New Year’s resolutions have become heavily commercialized. Messages coming from all directions would have you believe you are falling short as an acceptable human being in a multitude of ways. You are too poor, too unfit, too uneducated, too lonely, too busy, too selfish, too boring. You name it and you need to change it, preferably starting on January 1st. But unless parents are clear that they are enough as they are, you risk passing this annual habit of self-recrimination on to your children and their future children.
This year, resist external messages designed to make you and your family feel inadequate and flip New Year’s resolutions on their heads. Resolve to no longer let an annual holiday undermine your family’s sense of wholeness and worth. Resolution comes from the word resolve, meaning to make a decision or determination. This January 1st, why not become determined to resist self-criticism altogether? Take some time over the New Year transition to assess everything you enjoy.
Here are a few family discussion topics that will help you focus on building your family up rather than on tearing each other down. Because, of course, when you feel critical of yourself, nit-picking your kids swiftly follows. Instead, start discussing these topics and watch the never-good-enough season transform into the joyful New Year every family craves.
Discuss what was joyful last year. What choices did family members make that brought them joy? Were there some decisions any family members made that created disappointment? You can learn as much from what did not work as you can from what did work, so don’t be afraid to admit to any mistakes you feel you may have made. A balanced year is full of ups and downs.
Express feelings of joy. Have a deeper conversation about choices you made last year that brought you joy. What were the smartest decisions you made from your perspective? How did these positive choices make you feel? Would you make these same choices again? One of the best ways to milk more joy out of last year is to spend time discussing last year’s happiest moments.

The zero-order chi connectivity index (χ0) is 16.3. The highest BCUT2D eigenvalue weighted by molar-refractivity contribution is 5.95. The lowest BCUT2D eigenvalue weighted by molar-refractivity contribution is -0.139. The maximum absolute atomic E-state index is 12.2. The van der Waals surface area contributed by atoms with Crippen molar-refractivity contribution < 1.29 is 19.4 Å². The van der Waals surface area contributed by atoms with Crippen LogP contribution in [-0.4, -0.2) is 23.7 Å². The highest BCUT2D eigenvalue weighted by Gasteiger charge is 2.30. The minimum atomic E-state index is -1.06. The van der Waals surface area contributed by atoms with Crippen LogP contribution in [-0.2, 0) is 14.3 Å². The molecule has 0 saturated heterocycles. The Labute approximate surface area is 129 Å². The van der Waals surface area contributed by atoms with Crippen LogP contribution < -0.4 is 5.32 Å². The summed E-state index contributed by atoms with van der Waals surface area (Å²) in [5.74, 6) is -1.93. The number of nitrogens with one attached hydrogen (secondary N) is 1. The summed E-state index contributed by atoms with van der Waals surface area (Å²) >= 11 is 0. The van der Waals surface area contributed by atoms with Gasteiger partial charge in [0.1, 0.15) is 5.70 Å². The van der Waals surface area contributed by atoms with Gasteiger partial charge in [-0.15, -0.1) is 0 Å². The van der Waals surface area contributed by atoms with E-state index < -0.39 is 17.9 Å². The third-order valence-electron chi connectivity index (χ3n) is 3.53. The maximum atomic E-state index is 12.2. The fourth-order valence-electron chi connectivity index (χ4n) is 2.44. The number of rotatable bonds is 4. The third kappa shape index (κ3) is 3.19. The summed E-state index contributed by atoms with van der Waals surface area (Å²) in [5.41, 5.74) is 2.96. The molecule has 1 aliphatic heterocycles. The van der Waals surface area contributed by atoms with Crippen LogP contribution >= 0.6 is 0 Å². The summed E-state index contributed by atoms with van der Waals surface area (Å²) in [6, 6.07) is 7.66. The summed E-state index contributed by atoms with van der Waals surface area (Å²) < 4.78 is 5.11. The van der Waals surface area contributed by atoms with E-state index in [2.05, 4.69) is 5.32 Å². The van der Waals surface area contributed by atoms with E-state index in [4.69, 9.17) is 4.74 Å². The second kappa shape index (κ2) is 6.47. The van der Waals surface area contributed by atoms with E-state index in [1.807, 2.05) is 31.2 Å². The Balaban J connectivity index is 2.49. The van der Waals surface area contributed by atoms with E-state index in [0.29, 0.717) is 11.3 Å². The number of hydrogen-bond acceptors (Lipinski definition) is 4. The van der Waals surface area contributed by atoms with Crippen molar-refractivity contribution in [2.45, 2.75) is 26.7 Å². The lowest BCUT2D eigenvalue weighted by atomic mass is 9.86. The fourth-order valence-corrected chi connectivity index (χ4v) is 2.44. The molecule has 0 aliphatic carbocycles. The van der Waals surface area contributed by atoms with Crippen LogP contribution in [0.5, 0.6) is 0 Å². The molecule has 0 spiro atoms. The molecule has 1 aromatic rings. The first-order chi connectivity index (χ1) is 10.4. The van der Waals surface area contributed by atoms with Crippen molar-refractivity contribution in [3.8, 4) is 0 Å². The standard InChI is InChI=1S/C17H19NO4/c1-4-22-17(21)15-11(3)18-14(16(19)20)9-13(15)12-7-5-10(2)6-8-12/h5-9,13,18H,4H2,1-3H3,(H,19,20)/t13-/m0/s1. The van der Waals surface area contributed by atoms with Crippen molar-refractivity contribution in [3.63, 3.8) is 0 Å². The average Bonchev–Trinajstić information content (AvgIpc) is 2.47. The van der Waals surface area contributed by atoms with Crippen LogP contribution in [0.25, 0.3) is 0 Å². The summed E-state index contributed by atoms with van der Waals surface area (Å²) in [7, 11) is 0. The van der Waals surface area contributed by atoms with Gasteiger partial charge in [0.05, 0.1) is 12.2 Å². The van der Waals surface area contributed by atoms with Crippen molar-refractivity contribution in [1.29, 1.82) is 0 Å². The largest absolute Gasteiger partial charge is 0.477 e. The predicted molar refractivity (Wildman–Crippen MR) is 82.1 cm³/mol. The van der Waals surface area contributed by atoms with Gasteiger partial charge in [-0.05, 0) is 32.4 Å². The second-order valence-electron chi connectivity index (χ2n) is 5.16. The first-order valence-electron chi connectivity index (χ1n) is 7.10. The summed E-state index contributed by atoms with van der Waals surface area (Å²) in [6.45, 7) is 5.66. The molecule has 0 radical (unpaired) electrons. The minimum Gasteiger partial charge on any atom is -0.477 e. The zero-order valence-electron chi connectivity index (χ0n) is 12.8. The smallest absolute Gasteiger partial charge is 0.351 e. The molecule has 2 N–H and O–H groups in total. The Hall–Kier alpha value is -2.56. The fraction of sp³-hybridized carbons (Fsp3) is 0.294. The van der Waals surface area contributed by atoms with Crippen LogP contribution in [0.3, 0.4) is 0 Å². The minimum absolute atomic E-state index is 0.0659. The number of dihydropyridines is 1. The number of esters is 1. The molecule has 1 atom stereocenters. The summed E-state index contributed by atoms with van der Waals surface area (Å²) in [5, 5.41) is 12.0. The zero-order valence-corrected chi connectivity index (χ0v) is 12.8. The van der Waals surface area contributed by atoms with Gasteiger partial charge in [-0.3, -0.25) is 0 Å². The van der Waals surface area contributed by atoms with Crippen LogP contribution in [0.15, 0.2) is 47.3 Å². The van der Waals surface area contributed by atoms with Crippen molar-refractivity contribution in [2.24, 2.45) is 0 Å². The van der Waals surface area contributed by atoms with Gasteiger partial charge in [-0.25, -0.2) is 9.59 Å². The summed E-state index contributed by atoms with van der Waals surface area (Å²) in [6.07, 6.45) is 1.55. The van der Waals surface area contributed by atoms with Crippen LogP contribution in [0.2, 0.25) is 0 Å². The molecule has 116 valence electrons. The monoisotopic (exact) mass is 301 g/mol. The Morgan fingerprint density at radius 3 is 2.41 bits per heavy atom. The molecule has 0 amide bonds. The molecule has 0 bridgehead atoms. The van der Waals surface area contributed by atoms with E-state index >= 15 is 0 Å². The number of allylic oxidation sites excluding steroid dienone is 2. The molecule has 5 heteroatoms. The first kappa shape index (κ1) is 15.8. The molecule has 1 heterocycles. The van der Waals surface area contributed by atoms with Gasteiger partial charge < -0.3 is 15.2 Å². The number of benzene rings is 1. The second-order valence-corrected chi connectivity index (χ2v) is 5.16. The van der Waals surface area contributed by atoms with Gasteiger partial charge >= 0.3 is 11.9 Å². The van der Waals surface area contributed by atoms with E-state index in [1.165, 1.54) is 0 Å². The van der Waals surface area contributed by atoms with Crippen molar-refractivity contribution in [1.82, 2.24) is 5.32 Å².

Imagine the new year as even more joyful. Ask each family member to make up a story about what an even more joyful year would look like. They can make the story as ambitious or inspired as they like. For example, maybe one family member wants to get admitted to a college of her choice while another simply wants to maintain a long-time enjoyable activity. Remain nonjudgmental. Joy is not a competition and each person’s joy is unique to them. Each family member can tell the story that makes them feel the most content, and no one else in the family should interject their ideas or expectations.
Affirm each other’s visions. After everyone has shared, family members will feel motivated to help each other. First affirm the validity of each family member’s dream. Make sure everyone feels supported by each other. Stressing teamwork in achieving shared individual goals can help reduce sibling rivalry. Kids who are empowered to be authentic don’t have to compete with anyone. Parents can take whatever actions they can throughout the year to support each family member’s dreams. And parents should expect support for their dreams, as well. Don’t sit back and let the kids have all the fun!
You are the creator of your family traditions; you don’t have to go along with the crowd. So celebrate the New Year in positive, constructive ways that build family members up, rather than a negative, critical ways that tear family members down. When you teach your family members to use joy as a touchstone for making choices this year and every year, you give them the keys to creating personal satisfaction in their lives and you get to watch your family grow closer than ever every year.
Author, journalist, and writing coach Christina Katz strives to live a joy-centric life, despite whatever else is going on in the world. She kn